The port selection on the Pavilion Plus 14 is robust for a laptop of this size and price point. The inclusion of an HDMI port and two USB-A ports is part of the reason the Pavilion Plus 14 makes sense as an indie creator laptop. It doesn’t have the specs for very intensive tasks, but these ports make it a lot easier to connect accessories and external displays. The two USB-C ports still aren’t Thunderbolt, which is a big letdown. HP says they support up to 10GB/s speeds, suggesting they meet the USB 3.1 Gen 2 spec, though.

The ports on the left side of the Pavilion Plus 14.

You also get a 3.5mm headphone jack on the left side of the laptop. Notably absent is the microSD card slot that we saw on last year’s Pavilion Plus 14. However, I don’t exactly miss it since microSD card slots are much less useful than a full-size SD.

My main gripe with the Pavilion Plus 14’s I/O selection is that both USB-C ports are on the right side. There are plenty of reasons to have ports on both sides, but the most important is being able to charge on either side. Speaking of charging, this laptop thankfully doesn’t use one of HP’s proprietary barrel connectors. It comes with a fairly large USB-C power adapter, but it’ll work fine with any set of USB-C cables and wall adapters above 65W.


Easily the best part

The HP Pavilion Plus' display turned on.

One of the biggest differences between Pavilion Plus 14 configurations is the display, and thankfully, the option here is my favorite aspect of the laptop. There are two models with IPS LCDs and a peak brightness of only 300 nits, but the one you’ll want is the 2.8K OLED panel with HDR support and peak brightness levels of 400 nits (SDR) and 500 nits (HDR). It is a shame that you can get by far the best part of the Pavilion Plus 14 lineup this year by paying $1,000.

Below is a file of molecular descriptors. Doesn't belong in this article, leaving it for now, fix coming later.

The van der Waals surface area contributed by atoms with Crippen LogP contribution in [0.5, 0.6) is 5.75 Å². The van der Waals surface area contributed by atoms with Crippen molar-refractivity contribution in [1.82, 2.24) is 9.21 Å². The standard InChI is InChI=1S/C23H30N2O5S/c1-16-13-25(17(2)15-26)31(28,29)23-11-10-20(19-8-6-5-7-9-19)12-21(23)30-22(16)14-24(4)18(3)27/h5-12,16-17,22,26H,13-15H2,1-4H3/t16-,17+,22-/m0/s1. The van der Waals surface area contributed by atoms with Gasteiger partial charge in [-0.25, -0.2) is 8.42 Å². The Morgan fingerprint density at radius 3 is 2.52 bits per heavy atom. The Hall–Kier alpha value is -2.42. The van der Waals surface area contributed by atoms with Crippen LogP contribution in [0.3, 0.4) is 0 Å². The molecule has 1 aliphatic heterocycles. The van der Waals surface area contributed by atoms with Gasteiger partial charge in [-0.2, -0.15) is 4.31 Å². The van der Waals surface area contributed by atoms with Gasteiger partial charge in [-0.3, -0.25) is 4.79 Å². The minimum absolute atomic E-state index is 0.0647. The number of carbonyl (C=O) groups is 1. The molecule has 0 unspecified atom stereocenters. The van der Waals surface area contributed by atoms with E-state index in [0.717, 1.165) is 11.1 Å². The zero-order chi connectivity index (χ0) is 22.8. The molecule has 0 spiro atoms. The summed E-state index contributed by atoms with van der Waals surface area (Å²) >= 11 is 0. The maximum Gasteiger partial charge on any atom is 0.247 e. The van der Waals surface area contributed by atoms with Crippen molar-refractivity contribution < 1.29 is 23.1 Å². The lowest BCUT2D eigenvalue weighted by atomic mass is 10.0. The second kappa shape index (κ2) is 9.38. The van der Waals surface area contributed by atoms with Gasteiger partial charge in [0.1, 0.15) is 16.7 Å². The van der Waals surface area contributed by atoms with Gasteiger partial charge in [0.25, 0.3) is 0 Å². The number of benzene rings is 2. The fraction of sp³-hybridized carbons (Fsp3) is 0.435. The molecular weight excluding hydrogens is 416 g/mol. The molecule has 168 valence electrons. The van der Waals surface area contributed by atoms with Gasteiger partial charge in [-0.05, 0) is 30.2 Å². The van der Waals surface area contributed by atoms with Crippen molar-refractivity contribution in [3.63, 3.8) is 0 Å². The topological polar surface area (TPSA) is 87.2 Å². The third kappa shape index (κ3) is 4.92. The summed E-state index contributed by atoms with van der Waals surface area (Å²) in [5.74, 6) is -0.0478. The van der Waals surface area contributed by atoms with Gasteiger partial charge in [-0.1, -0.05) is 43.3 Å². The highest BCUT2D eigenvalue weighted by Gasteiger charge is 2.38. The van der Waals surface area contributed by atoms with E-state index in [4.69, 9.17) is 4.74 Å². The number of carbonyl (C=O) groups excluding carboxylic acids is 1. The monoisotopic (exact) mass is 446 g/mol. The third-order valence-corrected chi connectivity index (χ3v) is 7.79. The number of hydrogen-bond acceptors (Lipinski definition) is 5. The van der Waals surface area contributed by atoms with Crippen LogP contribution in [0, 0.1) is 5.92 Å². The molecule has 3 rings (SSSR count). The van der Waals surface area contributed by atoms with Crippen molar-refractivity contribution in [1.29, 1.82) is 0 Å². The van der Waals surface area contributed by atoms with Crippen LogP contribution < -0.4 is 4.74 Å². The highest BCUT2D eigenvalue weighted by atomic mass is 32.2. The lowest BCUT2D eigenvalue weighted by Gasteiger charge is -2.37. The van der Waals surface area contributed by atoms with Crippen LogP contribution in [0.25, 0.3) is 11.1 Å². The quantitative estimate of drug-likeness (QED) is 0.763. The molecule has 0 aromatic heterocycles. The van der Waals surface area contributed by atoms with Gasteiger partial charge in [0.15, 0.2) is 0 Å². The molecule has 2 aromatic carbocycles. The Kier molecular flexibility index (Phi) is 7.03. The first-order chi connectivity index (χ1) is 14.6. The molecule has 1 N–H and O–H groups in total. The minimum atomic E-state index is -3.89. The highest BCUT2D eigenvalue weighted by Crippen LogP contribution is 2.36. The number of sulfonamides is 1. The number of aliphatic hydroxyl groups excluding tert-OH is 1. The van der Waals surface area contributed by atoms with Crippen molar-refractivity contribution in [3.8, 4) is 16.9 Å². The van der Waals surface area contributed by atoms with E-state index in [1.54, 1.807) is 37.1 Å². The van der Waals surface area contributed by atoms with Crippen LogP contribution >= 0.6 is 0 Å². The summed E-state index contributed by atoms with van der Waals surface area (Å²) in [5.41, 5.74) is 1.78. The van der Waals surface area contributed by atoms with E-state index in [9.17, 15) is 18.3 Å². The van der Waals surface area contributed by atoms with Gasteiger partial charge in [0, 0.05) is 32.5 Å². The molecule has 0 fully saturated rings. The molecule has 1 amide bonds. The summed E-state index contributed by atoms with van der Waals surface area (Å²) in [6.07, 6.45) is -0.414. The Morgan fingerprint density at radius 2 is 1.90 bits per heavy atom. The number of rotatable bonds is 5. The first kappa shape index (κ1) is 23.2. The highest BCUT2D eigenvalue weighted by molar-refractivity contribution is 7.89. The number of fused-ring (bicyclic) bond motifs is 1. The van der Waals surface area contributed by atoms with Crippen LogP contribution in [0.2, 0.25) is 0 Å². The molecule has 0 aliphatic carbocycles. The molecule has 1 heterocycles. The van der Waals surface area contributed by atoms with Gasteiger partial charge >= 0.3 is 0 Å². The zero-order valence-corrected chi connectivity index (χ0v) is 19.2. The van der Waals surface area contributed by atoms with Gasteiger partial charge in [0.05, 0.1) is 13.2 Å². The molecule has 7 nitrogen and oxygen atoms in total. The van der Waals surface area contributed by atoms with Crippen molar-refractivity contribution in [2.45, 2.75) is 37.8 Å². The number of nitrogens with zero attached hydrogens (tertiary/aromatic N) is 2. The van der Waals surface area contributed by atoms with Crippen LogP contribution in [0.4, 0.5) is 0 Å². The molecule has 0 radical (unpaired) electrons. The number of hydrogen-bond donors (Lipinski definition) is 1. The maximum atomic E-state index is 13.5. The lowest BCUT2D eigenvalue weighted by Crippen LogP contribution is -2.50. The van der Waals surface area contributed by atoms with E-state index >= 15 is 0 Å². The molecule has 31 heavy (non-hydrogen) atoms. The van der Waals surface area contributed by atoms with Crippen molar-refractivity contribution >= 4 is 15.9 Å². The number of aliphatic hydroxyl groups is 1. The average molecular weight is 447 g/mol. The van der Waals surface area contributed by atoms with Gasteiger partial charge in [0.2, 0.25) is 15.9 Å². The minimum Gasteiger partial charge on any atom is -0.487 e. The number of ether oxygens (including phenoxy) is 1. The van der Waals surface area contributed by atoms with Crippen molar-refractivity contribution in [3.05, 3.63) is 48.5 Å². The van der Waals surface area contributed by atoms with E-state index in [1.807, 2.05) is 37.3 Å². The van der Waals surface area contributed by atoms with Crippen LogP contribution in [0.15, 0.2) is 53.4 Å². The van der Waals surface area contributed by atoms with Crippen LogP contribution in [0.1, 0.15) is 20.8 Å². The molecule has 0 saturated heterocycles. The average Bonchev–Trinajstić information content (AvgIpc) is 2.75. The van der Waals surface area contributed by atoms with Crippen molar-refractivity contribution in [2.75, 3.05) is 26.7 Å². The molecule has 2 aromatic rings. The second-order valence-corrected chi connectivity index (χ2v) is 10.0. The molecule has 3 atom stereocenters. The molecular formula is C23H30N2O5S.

The display looks sharp and crisp, and I even prefer it over my M2 MacBook Air’s retina screen.

The uniform display bezels on the HP Pavilion Plus.

The display is also a great way to see how HP took user feedback when designing the laptop. Last year’s model had thin bezels around three sides of the display: the top, left, and right. However, this version has more uniform bezels on the top and bottom. It looks much better, even if it’s still not a cutting-edge look. The space also allowed HP to cram a good 5MP IR camera that works with Windows Hello, too.


Judging the color accuracy of OLED panels is a bit tricky since they don’t have traditional backlights. Instead, each pixel is illuminated on its own, producing deeper blacks. Still, our tests found the Pavilion Plus 14 offers full coverage of the sRGB and P3 color gamuts. There’s also great coverage of NTSC and Adobe RGB, which makes the Pavilion Plus 14 a well-rounded pick for color accuracy. The display looks sharp and crisp, and I even prefer it over my M2 MacBook Air’s retina screen. Plus, it’s bright and supports variable refresh rates up to 120Hz.

Really, the main downside here is that the display can be very reflective at certain angles. Luckily, it’s more noticeable off-angle rather than head-on, so it might not impact normal usage that much. It’s worth mentioning that it doesn’t include a touchscreen, and that would definitely be a nice to have perk at this price point. The Envy x360 is a convertible and boasts a touchscreen, which is yet another reason I’d rather daily drive that machine.


Extremely solid for casual use and productivity work

The Lock Screen on the HP Pavilion Plus 14.

As a mainstream, midrange laptop, the HP Pavilion Plus14 targets casual users and people who do light productivity work. It’s far superior to last year’s model, too, with an AMD Ryzen 7 7840U processor and Radeon 780M graphics. Our editor-in-chief Rich Woods reviewed the Intel model last year, and one of his biggest complaints was the lack of discrete graphics. That’s fixed on this model, and the result is immediately noticeable.